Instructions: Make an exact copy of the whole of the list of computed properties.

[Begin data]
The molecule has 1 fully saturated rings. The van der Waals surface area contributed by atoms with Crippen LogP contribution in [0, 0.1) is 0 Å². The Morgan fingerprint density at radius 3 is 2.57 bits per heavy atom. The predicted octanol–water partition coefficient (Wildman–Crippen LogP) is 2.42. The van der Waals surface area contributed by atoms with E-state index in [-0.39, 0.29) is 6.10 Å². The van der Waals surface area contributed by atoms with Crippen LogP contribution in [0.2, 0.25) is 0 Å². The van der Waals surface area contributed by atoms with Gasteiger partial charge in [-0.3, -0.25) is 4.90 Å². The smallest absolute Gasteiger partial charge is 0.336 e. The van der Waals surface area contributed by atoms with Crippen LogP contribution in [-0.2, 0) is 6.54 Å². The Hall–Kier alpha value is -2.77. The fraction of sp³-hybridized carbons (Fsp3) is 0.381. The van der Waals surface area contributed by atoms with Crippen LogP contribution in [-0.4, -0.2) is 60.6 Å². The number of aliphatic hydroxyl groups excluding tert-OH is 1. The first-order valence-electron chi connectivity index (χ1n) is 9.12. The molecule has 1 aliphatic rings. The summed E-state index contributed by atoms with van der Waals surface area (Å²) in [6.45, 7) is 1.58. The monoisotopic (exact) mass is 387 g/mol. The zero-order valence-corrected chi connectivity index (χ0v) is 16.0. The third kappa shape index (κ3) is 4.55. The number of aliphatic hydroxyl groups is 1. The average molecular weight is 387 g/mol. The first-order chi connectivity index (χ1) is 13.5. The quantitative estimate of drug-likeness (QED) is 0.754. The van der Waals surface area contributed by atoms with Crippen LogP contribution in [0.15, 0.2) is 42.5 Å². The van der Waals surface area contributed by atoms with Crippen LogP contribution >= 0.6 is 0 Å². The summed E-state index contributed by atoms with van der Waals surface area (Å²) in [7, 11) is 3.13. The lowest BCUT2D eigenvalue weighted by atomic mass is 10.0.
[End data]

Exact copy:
The molecule has 1 fully saturated rings. The van der Waals surface area contributed by atoms with Crippen LogP contribution in [0, 0.1) is 0 Å². The Morgan fingerprint density at radius 3 is 2.57 bits per heavy atom. The predicted octanol–water partition coefficient (Wildman–Crippen LogP) is 2.42. The van der Waals surface area contributed by atoms with E-state index in [-0.39, 0.29) is 6.10 Å². The van der Waals surface area contributed by atoms with Crippen LogP contribution in [0.2, 0.25) is 0 Å². The van der Waals surface area contributed by atoms with Gasteiger partial charge in [-0.3, -0.25) is 4.90 Å². The smallest absolute Gasteiger partial charge is 0.336 e. The van der Waals surface area contributed by atoms with Crippen LogP contribution in [-0.2, 0) is 6.54 Å². The Hall–Kier alpha value is -2.77. The fraction of sp³-hybridized carbons (Fsp3) is 0.381. The van der Waals surface area contributed by atoms with Crippen LogP contribution in [-0.4, -0.2) is 60.6 Å². The number of aliphatic hydroxyl groups excluding tert-OH is 1. The first-order valence-electron chi connectivity index (χ1n) is 9.12. The molecule has 1 aliphatic rings. The summed E-state index contributed by atoms with van der Waals surface area (Å²) in [6.45, 7) is 1.58. The monoisotopic (exact) mass is 387 g/mol. The zero-order valence-corrected chi connectivity index (χ0v) is 16.0. The third kappa shape index (κ3) is 4.55. The number of aliphatic hydroxyl groups is 1. The average molecular weight is 387 g/mol. The first-order chi connectivity index (χ1) is 13.5. The quantitative estimate of drug-likeness (QED) is 0.754. The van der Waals surface area contributed by atoms with Crippen LogP contribution in [0.15, 0.2) is 42.5 Å². The van der Waals surface area contributed by atoms with Crippen LogP contribution >= 0.6 is 0 Å². The summed E-state index contributed by atoms with van der Waals surface area (Å²) in [7, 11) is 3.13. The lowest BCUT2D eigenvalue weighted by atomic mass is 10.0.